The first thing you will notice about Brenner is the staff. We were blown away at their level of dedication to making our baby well. From the lab tech, to the nurses assistant, to the medical school student, residents and attendings, your child, while they are in that building for that day or night, is their number one priority. Honestly, you will come to know these people on a very personal level, which is unlike most medical settings. And that is simply, that you love your child and you slowly realize...they love your child, too. The nurses are angels...all of them. I will not single any out, because we loved them all. Whatever your child needs, they will find it and get it to you. They will also bring you warm blankets at night when its time to go to bed.

The doctors...the doctors. I can't repay them, and I can't thank them enough, so how do you live the rest of your life thinking about a group people that ultimately saved your child's life or at least the integrity of his life? You can't...it's not really possible. And in actuality, they are not in this business to be thanked excessively, it's just what they do. I of course only had experience with a handful of physicians within Brenner (as there are hundreds), but I can tell you we were blessed to cross paths with some of the country's finest pediatric surgeons. Simply awesome...rock star status.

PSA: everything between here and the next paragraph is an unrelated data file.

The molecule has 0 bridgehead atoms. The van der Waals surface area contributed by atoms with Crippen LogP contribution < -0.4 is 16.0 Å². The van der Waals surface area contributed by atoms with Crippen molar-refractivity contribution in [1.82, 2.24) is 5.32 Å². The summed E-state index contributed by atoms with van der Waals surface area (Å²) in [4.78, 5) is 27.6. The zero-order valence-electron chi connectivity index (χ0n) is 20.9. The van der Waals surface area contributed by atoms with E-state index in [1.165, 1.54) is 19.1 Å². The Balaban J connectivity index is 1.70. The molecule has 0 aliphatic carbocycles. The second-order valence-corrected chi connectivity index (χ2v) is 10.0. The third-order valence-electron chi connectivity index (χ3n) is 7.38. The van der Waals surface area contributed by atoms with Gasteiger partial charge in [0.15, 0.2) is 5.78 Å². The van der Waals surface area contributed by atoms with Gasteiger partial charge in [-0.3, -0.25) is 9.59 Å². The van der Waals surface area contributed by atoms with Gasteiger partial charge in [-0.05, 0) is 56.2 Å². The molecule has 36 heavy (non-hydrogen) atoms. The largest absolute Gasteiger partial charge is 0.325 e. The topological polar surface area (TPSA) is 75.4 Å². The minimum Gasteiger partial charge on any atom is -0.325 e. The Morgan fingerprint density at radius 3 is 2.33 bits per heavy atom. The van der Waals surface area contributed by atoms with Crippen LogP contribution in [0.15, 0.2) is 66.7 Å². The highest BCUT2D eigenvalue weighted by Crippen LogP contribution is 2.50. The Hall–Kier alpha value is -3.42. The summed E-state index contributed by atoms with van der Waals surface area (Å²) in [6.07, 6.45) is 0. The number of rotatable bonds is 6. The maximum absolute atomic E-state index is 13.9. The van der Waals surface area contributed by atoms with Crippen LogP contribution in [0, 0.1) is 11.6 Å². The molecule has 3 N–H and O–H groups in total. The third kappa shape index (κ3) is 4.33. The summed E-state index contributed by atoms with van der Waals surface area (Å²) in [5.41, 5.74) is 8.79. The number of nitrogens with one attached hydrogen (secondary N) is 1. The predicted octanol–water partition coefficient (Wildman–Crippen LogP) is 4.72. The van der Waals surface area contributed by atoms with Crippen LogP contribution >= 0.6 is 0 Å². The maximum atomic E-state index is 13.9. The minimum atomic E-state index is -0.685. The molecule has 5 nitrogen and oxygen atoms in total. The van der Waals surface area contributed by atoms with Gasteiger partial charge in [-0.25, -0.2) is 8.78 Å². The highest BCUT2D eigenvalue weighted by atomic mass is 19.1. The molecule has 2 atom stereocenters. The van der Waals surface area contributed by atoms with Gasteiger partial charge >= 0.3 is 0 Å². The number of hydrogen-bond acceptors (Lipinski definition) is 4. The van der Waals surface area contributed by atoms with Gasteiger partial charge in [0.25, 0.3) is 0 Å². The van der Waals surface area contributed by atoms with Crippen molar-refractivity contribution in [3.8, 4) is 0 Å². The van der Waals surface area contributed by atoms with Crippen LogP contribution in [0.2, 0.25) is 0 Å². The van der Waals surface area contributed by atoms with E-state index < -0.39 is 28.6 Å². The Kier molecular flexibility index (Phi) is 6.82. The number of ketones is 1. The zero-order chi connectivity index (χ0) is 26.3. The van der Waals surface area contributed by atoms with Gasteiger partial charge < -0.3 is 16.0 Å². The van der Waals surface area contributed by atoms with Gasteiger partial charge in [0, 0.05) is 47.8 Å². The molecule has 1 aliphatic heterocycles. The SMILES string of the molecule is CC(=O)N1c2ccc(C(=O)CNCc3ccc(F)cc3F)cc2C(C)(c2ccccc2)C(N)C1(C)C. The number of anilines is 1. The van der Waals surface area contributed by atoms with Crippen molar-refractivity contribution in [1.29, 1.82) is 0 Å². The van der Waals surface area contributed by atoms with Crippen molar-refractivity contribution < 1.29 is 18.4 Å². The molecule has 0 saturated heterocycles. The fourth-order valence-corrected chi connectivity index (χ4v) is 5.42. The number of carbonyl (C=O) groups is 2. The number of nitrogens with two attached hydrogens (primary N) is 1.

And then of course the general Peds team, which is filled with bright young doctors who will one day be fantastic pediatricians. They will be fantastic not only because of their intelligence, but because of their sweet caring spirits. My suggestion to a parent here is to do two things. First, learn the names of all of the residents and attendings and write them down. Find out who has night call and find out the name of the nurse manager. You may never need it, but at 1:00 am on a Thursday morning, I was calling everyone I knew to come to Bennett's room to look at him, An hour later he was rushed to surgery. Do some homework, listen, take notes and don't be afraid to ask questions...I sure did.